Students lucky to study Chinese language

Chinese class at ARHS is home to a few select students that have been with their teacher and peers since middle school, leading to a strong community, comfort, and challenge. Their teacher is Yiping Yan.

Ms. Yan majored in Chinese language and literature. She attended East China Normal University. “It was an ‘educational school.’ Students went there to become college and high school teachers,” she said.

Ms. Yan went on to teach Chinese in China for 10 years. She then moved to New Jersey with her husband, and lived there for about a year. Then she attended UMass, where her husband worked,and received her master’s degree. In 2003, she started teaching at ARHS.

Ms. Yan, being the only Chinese teacher, gets to work with the same students for four to six years, so she has great relationships with her students, who include Ryan Dinger, Maxwell Hopley, and Noah Zobel, all seniors who have taken Chinese since seventh grade.

“Chinese was the obvious choice. It’s the most common first language in the world,” said Hopley.

Dinger chose to take the class because, “I liked the atmosphere; it was a small class. I liked the teacher, and lots of my friends did it. It was unconventional.”

All the students are fairly close to one another, being in the same class for five years. “We are like a big family,” said Ms. Yan.

There are four different Chinese classes, one for each grade. Students are taught Mandarin Chinese, simplified, and are taught to write, read, speak, and listen.

“People take Chinese because of its long history, and people find the language and culture very fascinating,” said Ms. Yan. She describes that learning Chinese is both important and desired by many individuals.

“I think that Chinese culture is very unique; this sparked my interest. They have traditions that are uncommon in the rest of the world that are intriguing to learn about,” said Dinger.

According to Chinadaily.com.cn, the reasons why people are attracted to China include its language, its food and music, and its overall society and way of living.

“I really like Chinese food and the one-child policy,” said Zobel.  “I think Chinese history is pretty cool, too, though that stuff didn’t impact my decision to learn Chinese at all, said Hopley.

“There are lots of Chinese people, and lots of economics in China,” Ms. Yan said. According to the Boston University Department of World Languages and Literatures, China is the most populated country in the world, with more than 1.3 billion people living there.

China is also the second largest economy after the United States, and is one of the largest trading partners with the U.S. “The middle class is growing quickly, and there are more rich people,” said Ms. Yan. “Big companies can’t ignore China, big consumers.”

Mandarin Chinese has become an essential language to have in marketing, since there are so many Chinese speakers. “I heard that China was going to rule the world by 2030, so I thought it’d be a good idea to learn to speak the language of the world leaders,” said Zobel.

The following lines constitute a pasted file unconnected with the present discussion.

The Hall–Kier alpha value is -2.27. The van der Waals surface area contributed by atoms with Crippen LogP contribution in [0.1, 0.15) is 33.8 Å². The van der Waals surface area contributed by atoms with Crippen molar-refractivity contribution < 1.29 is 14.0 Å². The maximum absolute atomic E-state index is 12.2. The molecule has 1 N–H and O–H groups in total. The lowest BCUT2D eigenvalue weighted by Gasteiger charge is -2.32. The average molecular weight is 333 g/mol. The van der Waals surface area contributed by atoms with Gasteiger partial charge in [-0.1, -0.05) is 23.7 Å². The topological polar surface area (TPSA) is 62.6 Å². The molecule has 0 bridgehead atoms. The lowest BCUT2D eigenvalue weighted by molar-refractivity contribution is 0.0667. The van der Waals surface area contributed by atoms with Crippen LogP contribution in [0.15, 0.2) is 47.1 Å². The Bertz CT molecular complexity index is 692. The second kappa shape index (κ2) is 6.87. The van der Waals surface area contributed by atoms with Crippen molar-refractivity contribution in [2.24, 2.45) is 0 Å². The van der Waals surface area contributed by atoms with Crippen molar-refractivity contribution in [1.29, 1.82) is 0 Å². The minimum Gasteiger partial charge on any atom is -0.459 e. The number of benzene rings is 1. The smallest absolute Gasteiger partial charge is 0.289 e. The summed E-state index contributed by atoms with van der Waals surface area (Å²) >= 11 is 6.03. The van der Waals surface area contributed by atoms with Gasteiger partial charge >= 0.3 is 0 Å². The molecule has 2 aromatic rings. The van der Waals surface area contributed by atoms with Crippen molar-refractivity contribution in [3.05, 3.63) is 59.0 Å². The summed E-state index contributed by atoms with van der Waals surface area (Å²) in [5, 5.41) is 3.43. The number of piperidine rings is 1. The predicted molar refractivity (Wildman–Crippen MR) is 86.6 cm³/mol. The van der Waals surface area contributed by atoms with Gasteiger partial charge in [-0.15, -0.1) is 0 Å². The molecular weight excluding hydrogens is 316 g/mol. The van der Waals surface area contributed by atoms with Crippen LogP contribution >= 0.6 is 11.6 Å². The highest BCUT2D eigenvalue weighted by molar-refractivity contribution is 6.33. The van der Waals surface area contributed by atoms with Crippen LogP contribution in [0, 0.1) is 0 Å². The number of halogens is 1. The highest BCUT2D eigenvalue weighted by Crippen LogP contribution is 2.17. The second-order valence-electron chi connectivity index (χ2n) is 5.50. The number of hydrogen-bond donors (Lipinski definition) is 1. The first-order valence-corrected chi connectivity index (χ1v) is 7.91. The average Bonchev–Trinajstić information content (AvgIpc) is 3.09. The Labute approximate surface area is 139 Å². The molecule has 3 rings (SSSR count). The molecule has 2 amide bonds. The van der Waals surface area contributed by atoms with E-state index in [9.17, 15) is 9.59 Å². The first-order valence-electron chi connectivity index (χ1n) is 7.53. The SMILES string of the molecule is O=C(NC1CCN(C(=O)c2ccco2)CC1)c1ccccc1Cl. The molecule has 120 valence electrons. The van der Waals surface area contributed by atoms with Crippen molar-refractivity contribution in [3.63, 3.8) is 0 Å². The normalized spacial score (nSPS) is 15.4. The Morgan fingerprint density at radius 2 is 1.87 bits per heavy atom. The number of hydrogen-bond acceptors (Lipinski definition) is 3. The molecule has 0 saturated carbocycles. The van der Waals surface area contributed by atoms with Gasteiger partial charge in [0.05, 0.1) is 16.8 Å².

China is  not the only country that speaks Chinese. According to Nationsonline.org, Chinese is the official language spoken in Taiwan and Singapore as well. “The language is globalized,” said Ms. Yan. “China and its language and culture has opened up to the world.”

Ms. Yan said that the students who take Chinese have parents or relatives that have been to China, or are simply interested in the culture. “It is very unique to other languages taught at ARHS,” she said.

Although Chinese is a fairly popular language to learn among Americans and originally non-Chinese speakers, some avoid it due to its difficulty.

“We have to learn characters and words that are totally different from English, while the other languages learn words that sound like English and are written like English. So I think we essentially have a harder language to learn and we must learn twice as much to learn as many words as people taking Spanish, French, or Latin,” said Hopley. “That’s definitely the biggest reason why so few people take Chinese.”

Zobel had a similar opinion. “You have to learn Pinyin, tones, and characters; it’s like triple the work of every other class, and people are lazy so they don’t want to take a language with more work involved,” he said.

Students may also not see the necessity of learning Chinese. Its extreme differences from the romance languages make it a language that seems illogical to study. “It is uncommon around these parts because I think people don’t see how they could apply this knowledge. Spanish and French feel like they are more applicable to more situations we encounter,” Dinger said.

Chinese has been cut from ARMS, and is no longer available for middle school students. There are not many students enrolled in Chinese, making it more and more difficult to keep in the curriculum.

“I fully support Chinese at ARHS,” said Principal Mark Jackson. However, because the middle school no longer offers Chinese, there will no longer be a source of new coming students learning Chinese.

Despite ARHS allowing students to take Chinese as freshmen, according to Mr. Jackson, no ninth graders have ever enrolled.